I was twenty-four hours too late to meet Chico. The faint stains of his blood were the only mark that he had left behind on the Brazilian streets that had been his home for most of his sixteen or so years.
If you don’t count the unborn child being carried by his early-teens girlfriend.
She stood a few dozen yards away from where he had been gunned down, crying silently while other members of the gang hovered around. Some looked awkwardly at the ground, shifting from foot to foot, while others flicked their eyes menacingly at everyone who passed by, daring someone to start something.
Less than a day after their leader’s body had been taken away, Chico’s gang was still jumpy. The tension was caught by those arriving at the cinema whose steps and entrance the youngsters considered home. They moved inside briskly. Almost everyone knew him in the neighborhood around Belo Horizonte’s Cine Teato Brasil, on the Rua dos Carijos. He got his nickname Doido—“Crazy” in Portuguese—from the times he would fight wild, or space out on whatever he could sniff or swallow.
Chico would go to restaurants and cafés, eat and drink, and then refuse to pay, as a taunt. He tried it once too often, pushed once too far. Infuriated by Chico’s cheek, a waiter at one restaurant came up behind him and shot him in the back of the head.
Half a world away, Nicky sat in the middle of the Manila pavement and tried not to flinch too much as his friend Reinaldo knelt behind him and scraped the razor blade across Nicky’s head. Dabbing the blade occasionally into a plastic cup of dirty water, to wash away the flecks of blood and lubricate the dulled edge, Reinaldo scratched away Nicky’s hair like a clumsy hairdresser.
Gradually Nicky’s mop fell away to reveal his scalp and the reason for the cropping—cuts and welts across the top of his skull from a fight the previous night in which Nicky had been the loser. Though caked dry, the wounds were deep enough to warrant stitches. But that would mean a visit to the hospital which would have to be paid for. And the injured twelve-year-old just didn’t have that kind of money.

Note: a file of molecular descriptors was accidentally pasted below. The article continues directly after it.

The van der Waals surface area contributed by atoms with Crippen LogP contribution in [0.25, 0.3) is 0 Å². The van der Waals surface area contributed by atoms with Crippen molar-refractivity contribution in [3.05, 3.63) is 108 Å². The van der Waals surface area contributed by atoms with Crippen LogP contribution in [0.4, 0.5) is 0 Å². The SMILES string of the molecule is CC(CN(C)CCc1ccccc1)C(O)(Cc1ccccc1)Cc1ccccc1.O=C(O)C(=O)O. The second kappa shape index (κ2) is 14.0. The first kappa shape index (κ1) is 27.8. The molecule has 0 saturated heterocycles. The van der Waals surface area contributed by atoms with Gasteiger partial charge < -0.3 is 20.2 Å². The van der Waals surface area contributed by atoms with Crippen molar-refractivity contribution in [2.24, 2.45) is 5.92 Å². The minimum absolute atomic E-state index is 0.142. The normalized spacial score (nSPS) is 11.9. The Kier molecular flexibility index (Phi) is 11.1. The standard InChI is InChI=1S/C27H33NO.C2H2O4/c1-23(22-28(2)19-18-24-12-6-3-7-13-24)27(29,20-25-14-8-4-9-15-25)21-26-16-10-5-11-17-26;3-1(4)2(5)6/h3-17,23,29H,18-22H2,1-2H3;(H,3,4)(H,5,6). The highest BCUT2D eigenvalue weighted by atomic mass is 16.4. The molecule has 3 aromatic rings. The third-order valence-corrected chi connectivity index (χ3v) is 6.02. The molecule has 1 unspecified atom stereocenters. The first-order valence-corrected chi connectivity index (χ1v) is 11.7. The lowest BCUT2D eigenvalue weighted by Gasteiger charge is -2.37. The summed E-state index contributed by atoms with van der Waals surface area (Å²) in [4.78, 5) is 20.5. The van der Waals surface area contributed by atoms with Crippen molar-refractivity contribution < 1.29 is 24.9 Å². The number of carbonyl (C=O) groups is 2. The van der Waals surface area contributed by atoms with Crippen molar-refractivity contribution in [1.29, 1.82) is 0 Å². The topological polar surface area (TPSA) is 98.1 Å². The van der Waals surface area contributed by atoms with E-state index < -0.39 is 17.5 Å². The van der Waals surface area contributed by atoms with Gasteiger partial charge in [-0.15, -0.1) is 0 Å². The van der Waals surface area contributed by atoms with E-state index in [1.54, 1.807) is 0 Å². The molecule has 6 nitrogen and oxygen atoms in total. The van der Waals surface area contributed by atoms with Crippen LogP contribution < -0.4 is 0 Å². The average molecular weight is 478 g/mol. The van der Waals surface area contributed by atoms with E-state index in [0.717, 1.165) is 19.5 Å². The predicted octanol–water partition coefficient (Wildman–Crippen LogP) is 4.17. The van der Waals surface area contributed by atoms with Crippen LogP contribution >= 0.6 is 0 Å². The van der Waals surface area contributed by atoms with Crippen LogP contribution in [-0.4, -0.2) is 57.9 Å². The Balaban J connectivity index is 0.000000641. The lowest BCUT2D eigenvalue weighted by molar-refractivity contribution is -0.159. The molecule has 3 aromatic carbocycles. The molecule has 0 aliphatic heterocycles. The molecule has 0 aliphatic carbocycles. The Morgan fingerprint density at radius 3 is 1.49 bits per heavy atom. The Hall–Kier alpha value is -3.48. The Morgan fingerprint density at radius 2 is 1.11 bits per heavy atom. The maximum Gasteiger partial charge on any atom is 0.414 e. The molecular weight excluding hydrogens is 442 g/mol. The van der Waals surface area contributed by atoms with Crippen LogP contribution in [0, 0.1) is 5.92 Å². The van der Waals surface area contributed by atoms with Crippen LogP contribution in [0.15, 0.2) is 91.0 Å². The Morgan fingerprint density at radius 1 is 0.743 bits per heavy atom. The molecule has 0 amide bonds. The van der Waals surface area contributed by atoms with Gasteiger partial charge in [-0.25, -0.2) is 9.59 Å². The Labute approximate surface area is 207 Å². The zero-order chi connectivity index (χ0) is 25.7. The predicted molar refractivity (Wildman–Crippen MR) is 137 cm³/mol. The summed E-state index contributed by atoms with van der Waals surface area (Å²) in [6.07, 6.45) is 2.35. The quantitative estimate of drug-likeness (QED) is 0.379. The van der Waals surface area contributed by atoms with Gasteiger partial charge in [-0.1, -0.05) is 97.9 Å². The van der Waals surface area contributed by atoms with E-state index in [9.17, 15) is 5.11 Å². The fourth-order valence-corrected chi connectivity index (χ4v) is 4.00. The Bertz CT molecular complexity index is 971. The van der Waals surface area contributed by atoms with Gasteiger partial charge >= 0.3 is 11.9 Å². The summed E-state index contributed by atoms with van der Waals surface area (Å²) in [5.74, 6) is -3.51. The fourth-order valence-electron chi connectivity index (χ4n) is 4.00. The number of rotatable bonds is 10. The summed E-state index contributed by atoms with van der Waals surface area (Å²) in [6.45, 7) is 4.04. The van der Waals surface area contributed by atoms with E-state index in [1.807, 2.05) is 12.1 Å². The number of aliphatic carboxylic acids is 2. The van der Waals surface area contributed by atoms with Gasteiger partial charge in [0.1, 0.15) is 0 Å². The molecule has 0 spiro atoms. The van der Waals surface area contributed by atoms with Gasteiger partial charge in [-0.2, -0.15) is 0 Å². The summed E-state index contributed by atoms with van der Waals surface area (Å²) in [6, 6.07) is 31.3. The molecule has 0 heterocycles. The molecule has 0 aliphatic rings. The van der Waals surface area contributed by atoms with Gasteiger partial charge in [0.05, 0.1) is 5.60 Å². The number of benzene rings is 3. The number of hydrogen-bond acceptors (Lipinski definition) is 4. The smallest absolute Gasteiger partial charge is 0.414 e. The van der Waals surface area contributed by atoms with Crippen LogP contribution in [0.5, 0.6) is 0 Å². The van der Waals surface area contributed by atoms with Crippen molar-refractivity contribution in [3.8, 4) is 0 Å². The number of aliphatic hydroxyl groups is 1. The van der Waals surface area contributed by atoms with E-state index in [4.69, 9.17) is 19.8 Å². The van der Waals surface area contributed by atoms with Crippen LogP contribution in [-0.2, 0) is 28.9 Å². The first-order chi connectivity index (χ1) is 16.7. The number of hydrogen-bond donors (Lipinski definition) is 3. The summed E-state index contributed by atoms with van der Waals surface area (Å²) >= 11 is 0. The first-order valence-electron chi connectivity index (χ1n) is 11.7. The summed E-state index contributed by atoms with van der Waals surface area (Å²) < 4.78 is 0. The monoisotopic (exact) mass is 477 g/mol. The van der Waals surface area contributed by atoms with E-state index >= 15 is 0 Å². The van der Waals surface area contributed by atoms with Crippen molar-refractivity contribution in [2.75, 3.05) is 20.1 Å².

So, instead, Reinaldo offered the standard first aid of the street: shave away the matted hair so that the wounds don’t get infected, then sprinkle powdered aspirin over the top as a crude protection. Arms resting on upturned knees, Nicky cried out a couple of times as Reinaldo’s untrained hand and the blunt blade combined to add to the pattern of cuts.
As he showed me round his California neighborhood, Tony recalled how, when his mother and stepfather decided that things would work out better without him in the way, they bought Tony a one-way ticket to the other side of the country. He was thirteen years old.
Ignoring their farewell piece of parental advice—“Don’t go there, it’s a crazy place”—he made his way to Los Angeles with a few dollars and even less plans. Soon he was just another young face on the Hollywood Boulevard, making a few dollars whatever way he could to pay for some cheap booze or drugs.
Together with other members of his punk street gang—Mohawk- haired, heavy black make-up—he’d charge tourists to take his photo outside Mann’s famous Chinese cinema. A soon-to-beforgotten
kid snapped near the pavements in which the film industry’s greats leave their permanent prints.
If the picture pitch was slow, there was always posing as a homosexual prostitute to mug would-be clients, and straightforward shoplifting.
Home was an empty room in a derelict apartment building back up the less glitzy end of the Boulevard. Furnishings: an old crate, dirty mattress and soiled blankets. There he and his buddies would “do drugs, sex, party . . .”
Handwriting scrawled across the walls testified to another dabble- with-danger for the hundreds of young people like Tony who drift into Hollywood, only to get sucked into its undertow of occultism and perversion—the words were daubed in blood.
These are just three personal snapshots from my travels as I turned the corner of some of the big cities of the world, into the streets of the children.
Here millions of abandoned, abused, and runaway youngsters try to make it on their own in an indifferent or hostile world.
You can read more about what I discovered, in my book Street Children: The Tragedy and Challenge of the World’s Millions of Modern-Day Oliver Twists, available in print and e-editions, on online and in-store.